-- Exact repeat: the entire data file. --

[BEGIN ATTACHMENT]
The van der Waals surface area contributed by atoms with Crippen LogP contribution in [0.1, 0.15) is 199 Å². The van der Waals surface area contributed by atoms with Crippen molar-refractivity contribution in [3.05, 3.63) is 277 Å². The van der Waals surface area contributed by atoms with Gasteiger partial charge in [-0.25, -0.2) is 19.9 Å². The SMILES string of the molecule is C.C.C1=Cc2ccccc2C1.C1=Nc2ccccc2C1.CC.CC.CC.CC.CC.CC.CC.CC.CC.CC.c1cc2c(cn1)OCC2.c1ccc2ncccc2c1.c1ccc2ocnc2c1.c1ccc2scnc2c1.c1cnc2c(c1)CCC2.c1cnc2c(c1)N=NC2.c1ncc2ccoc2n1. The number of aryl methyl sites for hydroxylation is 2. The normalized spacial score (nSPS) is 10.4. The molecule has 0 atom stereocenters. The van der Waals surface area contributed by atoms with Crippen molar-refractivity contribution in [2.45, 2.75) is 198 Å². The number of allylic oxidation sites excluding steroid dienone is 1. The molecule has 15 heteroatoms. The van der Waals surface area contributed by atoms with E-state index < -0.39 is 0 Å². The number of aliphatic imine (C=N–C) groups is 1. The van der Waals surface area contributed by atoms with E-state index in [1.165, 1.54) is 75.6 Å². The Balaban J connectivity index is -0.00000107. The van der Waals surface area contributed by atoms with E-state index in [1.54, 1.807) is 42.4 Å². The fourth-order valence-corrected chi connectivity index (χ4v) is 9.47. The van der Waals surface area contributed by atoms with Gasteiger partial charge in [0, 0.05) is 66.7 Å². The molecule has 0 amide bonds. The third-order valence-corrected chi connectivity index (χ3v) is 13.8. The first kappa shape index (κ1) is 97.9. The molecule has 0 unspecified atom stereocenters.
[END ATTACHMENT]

The van der Waals surface area contributed by atoms with Crippen LogP contribution in [0.1, 0.15) is 199 Å². The van der Waals surface area contributed by atoms with Crippen molar-refractivity contribution in [3.05, 3.63) is 277 Å². The van der Waals surface area contributed by atoms with Gasteiger partial charge in [-0.25, -0.2) is 19.9 Å². The SMILES string of the molecule is C.C.C1=Cc2ccccc2C1.C1=Nc2ccccc2C1.CC.CC.CC.CC.CC.CC.CC.CC.CC.CC.c1cc2c(cn1)OCC2.c1ccc2ncccc2c1.c1ccc2ocnc2c1.c1ccc2scnc2c1.c1cnc2c(c1)CCC2.c1cnc2c(c1)N=NC2.c1ncc2ccoc2n1. The number of aryl methyl sites for hydroxylation is 2. The normalized spacial score (nSPS) is 10.4. The molecule has 0 atom stereocenters. The van der Waals surface area contributed by atoms with Crippen molar-refractivity contribution in [2.45, 2.75) is 198 Å². The number of allylic oxidation sites excluding steroid dienone is 1. The molecule has 15 heteroatoms. The van der Waals surface area contributed by atoms with E-state index < -0.39 is 0 Å². The number of aliphatic imine (C=N–C) groups is 1. The van der Waals surface area contributed by atoms with E-state index in [1.165, 1.54) is 75.6 Å². The Balaban J connectivity index is -0.00000107. The van der Waals surface area contributed by atoms with E-state index in [1.54, 1.807) is 42.4 Å². The fourth-order valence-corrected chi connectivity index (χ4v) is 9.47. The van der Waals surface area contributed by atoms with Gasteiger partial charge in [0, 0.05) is 66.7 Å². The molecule has 0 amide bonds. The third-order valence-corrected chi connectivity index (χ3v) is 13.8. The first kappa shape index (κ1) is 97.9. The molecule has 0 unspecified atom stereocenters.